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Reading:                                        Psalm 54

For the director of music. With stringed instruments. A maskil of David. When the Ziphites had gone to Saul and said, “Is not David hiding among us?”

Save me, O God, by your name;
vindicate me by your might.
Hear my prayer, O God;
listen to the words of my mouth.

Arrogant foes are attacking me;
ruthless people are trying to kill me—
people without regard for God.

Surely God is my help;
the Lord is the one who sustains me.

Let evil recoil on those who slander me;
in your faithfulness destroy them.

I will sacrifice a freewill offering to you;
I will praise your name, L
ORD, for it is good.
You have delivered me from all my troubles,
and my eyes have looked in triumph on my foes
(NIV).

Reflection

I like to prove that I’m right. I get a pleasure boost by showing an opponent that my ability or reasoning is superior to theirs. What about you? I think it’s in our nature to stand up and crow when we score a goal, or are vindicated when challenged. Every athlete lives for that moment on top of the podium. I am sure the psalmist David was no different.

Joshua Kitz - Horseshoe pitch - MacNutt, SK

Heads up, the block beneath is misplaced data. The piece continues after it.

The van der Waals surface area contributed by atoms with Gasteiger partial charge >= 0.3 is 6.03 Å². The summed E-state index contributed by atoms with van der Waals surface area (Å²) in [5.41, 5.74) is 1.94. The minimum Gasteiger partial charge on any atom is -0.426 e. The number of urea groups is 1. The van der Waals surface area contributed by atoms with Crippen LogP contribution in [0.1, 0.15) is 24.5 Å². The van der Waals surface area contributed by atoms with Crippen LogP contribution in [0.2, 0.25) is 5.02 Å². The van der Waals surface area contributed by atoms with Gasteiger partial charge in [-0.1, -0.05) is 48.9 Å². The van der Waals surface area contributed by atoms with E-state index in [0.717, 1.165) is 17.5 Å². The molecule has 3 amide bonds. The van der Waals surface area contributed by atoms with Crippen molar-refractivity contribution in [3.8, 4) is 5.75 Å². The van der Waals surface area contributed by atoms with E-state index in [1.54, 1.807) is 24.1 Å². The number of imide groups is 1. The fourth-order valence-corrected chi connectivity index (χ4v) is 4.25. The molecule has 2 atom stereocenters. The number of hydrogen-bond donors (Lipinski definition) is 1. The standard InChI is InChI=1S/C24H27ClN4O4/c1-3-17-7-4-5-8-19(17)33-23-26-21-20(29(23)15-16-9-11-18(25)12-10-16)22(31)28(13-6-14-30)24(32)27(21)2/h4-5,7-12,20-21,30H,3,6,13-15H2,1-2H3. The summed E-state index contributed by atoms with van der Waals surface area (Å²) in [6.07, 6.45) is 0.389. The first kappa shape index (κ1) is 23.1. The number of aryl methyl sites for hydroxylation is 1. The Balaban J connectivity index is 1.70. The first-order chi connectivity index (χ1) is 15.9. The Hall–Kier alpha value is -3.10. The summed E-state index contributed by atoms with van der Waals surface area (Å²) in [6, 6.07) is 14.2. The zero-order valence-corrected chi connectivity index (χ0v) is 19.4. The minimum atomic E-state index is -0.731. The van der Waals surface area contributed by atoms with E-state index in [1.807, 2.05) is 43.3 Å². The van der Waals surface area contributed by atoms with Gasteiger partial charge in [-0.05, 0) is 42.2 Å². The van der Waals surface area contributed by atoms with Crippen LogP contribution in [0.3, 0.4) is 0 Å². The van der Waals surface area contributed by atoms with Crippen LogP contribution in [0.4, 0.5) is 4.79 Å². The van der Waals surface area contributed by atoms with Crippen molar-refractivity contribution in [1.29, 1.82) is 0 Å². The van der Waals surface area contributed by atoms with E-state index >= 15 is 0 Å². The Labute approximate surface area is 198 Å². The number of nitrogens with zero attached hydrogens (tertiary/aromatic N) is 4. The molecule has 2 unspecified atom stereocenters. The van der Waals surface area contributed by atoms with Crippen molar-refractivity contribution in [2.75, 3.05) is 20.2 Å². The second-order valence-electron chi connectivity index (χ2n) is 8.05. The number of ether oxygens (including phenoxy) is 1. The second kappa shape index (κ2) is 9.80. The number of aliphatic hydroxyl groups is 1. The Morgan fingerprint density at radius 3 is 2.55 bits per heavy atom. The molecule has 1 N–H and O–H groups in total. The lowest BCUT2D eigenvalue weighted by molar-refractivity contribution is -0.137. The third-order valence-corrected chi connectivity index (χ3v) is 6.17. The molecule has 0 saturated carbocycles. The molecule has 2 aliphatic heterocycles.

Joshua Kitz – Horseshoe pitch – MacNutt, SK

Once again, this is a psalm with a back story and in brief here it is: Though David was a faithful servant of his master King Saul, he was forced to flee because Saul was jealous of his success as a warrior, and was determined to hunt David down and kill him. On two occasions the Ziphites went to Saul and reported that David was hiding in their territory.

David begins this short psalm with a straightforward request: Save me, O God, by your name; vindicate me by your might.

There is something unusual about David’s prayer request. He does not seek to be vindicated by his own might. He does not ask for strength or ability so he can be avenged against his mortal enemy, instead he asks God to intervene. He asks God to win the battle on his behalf. Let’s remember that David was a warrior. Of him it was sung, “Saul has slain his thousands, and David his tens of thousands” (1 Samuel 18:7). But rather than lift a finger to harm Saul, on two occasions David spared his life. When urged to kill Saul, David replied, “The LORD forbid that I should do such a thing to my master, the LORD’s anointed…” (1 Samuel 24:6).  What about you and me? Are we trying to win battles in our own strength and ability—battles that belong to the LORD?

Response: LORD God, help me to know that the battle belongs to you and you are the ultimate victor. My trust is in you. I need not prove I am right. You will have the final say. Amen.

Your Turn: Do you seek vindication or do you let the LORD be your vindicator?